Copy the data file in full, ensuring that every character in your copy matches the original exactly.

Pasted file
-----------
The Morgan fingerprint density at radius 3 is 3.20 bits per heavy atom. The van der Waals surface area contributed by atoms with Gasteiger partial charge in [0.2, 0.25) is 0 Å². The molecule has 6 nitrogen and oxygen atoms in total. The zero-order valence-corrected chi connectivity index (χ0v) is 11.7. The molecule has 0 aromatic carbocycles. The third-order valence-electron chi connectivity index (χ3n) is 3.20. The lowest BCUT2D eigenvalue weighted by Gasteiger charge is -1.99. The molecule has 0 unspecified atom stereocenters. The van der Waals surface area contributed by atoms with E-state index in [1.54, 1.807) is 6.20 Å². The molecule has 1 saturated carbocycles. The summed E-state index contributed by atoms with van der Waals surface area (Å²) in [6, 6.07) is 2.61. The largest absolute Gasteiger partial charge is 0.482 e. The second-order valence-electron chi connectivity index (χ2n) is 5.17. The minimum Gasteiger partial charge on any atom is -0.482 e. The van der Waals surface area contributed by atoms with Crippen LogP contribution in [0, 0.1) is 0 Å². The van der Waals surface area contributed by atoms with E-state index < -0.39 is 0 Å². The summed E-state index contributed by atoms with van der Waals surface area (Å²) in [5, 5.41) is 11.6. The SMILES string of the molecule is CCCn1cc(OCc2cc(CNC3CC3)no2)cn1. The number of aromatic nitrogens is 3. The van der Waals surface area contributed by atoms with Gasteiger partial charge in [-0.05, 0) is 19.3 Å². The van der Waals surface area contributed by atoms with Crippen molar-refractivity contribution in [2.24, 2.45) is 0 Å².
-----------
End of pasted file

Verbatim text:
The Morgan fingerprint density at radius 3 is 3.20 bits per heavy atom. The van der Waals surface area contributed by atoms with Gasteiger partial charge in [0.2, 0.25) is 0 Å². The molecule has 6 nitrogen and oxygen atoms in total. The zero-order valence-corrected chi connectivity index (χ0v) is 11.7. The molecule has 0 aromatic carbocycles. The third-order valence-electron chi connectivity index (χ3n) is 3.20. The lowest BCUT2D eigenvalue weighted by Gasteiger charge is -1.99. The molecule has 0 unspecified atom stereocenters. The van der Waals surface area contributed by atoms with E-state index in [1.54, 1.807) is 6.20 Å². The molecule has 1 saturated carbocycles. The summed E-state index contributed by atoms with van der Waals surface area (Å²) in [6, 6.07) is 2.61. The largest absolute Gasteiger partial charge is 0.482 e. The second-order valence-electron chi connectivity index (χ2n) is 5.17. The minimum Gasteiger partial charge on any atom is -0.482 e. The van der Waals surface area contributed by atoms with Crippen LogP contribution in [0, 0.1) is 0 Å². The van der Waals surface area contributed by atoms with E-state index < -0.39 is 0 Å². The summed E-state index contributed by atoms with van der Waals surface area (Å²) in [5, 5.41) is 11.6. The SMILES string of the molecule is CCCn1cc(OCc2cc(CNC3CC3)no2)cn1. The number of aromatic nitrogens is 3. The van der Waals surface area contributed by atoms with Gasteiger partial charge in [-0.05, 0) is 19.3 Å². The van der Waals surface area contributed by atoms with Crippen molar-refractivity contribution in [2.24, 2.45) is 0 Å².